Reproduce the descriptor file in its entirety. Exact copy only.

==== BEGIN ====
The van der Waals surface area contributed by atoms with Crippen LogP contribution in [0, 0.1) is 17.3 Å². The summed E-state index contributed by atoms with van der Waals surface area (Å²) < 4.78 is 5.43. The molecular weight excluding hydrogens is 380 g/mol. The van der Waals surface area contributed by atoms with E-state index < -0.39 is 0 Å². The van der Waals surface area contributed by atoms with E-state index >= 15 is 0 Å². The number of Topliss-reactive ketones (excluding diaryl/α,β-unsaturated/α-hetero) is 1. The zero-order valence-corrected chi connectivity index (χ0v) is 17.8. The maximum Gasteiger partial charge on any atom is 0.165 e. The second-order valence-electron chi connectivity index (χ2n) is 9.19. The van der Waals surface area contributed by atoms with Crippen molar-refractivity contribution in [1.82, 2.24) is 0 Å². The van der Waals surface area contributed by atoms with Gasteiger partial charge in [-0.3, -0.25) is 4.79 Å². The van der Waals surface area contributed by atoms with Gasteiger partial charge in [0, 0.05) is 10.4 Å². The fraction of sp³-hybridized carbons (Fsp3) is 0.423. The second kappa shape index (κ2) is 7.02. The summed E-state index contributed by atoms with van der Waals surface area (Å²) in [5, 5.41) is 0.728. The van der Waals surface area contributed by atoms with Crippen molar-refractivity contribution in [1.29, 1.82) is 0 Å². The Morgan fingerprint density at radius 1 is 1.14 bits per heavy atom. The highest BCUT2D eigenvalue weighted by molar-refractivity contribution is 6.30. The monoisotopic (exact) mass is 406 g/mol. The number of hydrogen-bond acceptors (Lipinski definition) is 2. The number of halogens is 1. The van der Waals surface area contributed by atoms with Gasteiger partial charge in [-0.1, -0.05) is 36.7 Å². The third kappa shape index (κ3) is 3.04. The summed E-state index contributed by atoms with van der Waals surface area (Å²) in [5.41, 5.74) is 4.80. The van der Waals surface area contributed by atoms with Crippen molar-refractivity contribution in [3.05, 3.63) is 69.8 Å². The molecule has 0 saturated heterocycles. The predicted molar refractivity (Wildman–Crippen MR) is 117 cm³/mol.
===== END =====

The van der Waals surface area contributed by atoms with Crippen LogP contribution in [0, 0.1) is 17.3 Å². The summed E-state index contributed by atoms with van der Waals surface area (Å²) < 4.78 is 5.43. The molecular weight excluding hydrogens is 380 g/mol. The van der Waals surface area contributed by atoms with E-state index < -0.39 is 0 Å². The van der Waals surface area contributed by atoms with E-state index >= 15 is 0 Å². The number of Topliss-reactive ketones (excluding diaryl/α,β-unsaturated/α-hetero) is 1. The zero-order valence-corrected chi connectivity index (χ0v) is 17.8. The maximum Gasteiger partial charge on any atom is 0.165 e. The second-order valence-electron chi connectivity index (χ2n) is 9.19. The van der Waals surface area contributed by atoms with Crippen molar-refractivity contribution in [1.82, 2.24) is 0 Å². The van der Waals surface area contributed by atoms with Gasteiger partial charge in [-0.3, -0.25) is 4.79 Å². The van der Waals surface area contributed by atoms with Gasteiger partial charge in [0, 0.05) is 10.4 Å². The fraction of sp³-hybridized carbons (Fsp3) is 0.423. The second kappa shape index (κ2) is 7.02. The summed E-state index contributed by atoms with van der Waals surface area (Å²) in [5, 5.41) is 0.728. The van der Waals surface area contributed by atoms with Crippen molar-refractivity contribution in [1.29, 1.82) is 0 Å². The Morgan fingerprint density at radius 1 is 1.14 bits per heavy atom. The highest BCUT2D eigenvalue weighted by molar-refractivity contribution is 6.30. The monoisotopic (exact) mass is 406 g/mol. The number of hydrogen-bond acceptors (Lipinski definition) is 2. The number of halogens is 1. The van der Waals surface area contributed by atoms with Gasteiger partial charge in [-0.1, -0.05) is 36.7 Å². The third kappa shape index (κ3) is 3.04. The summed E-state index contributed by atoms with van der Waals surface area (Å²) in [5.41, 5.74) is 4.80. The van der Waals surface area contributed by atoms with Crippen molar-refractivity contribution in [3.05, 3.63) is 69.8 Å². The molecule has 0 saturated heterocycles. The predicted molar refractivity (Wildman–Crippen MR) is 117 cm³/mol.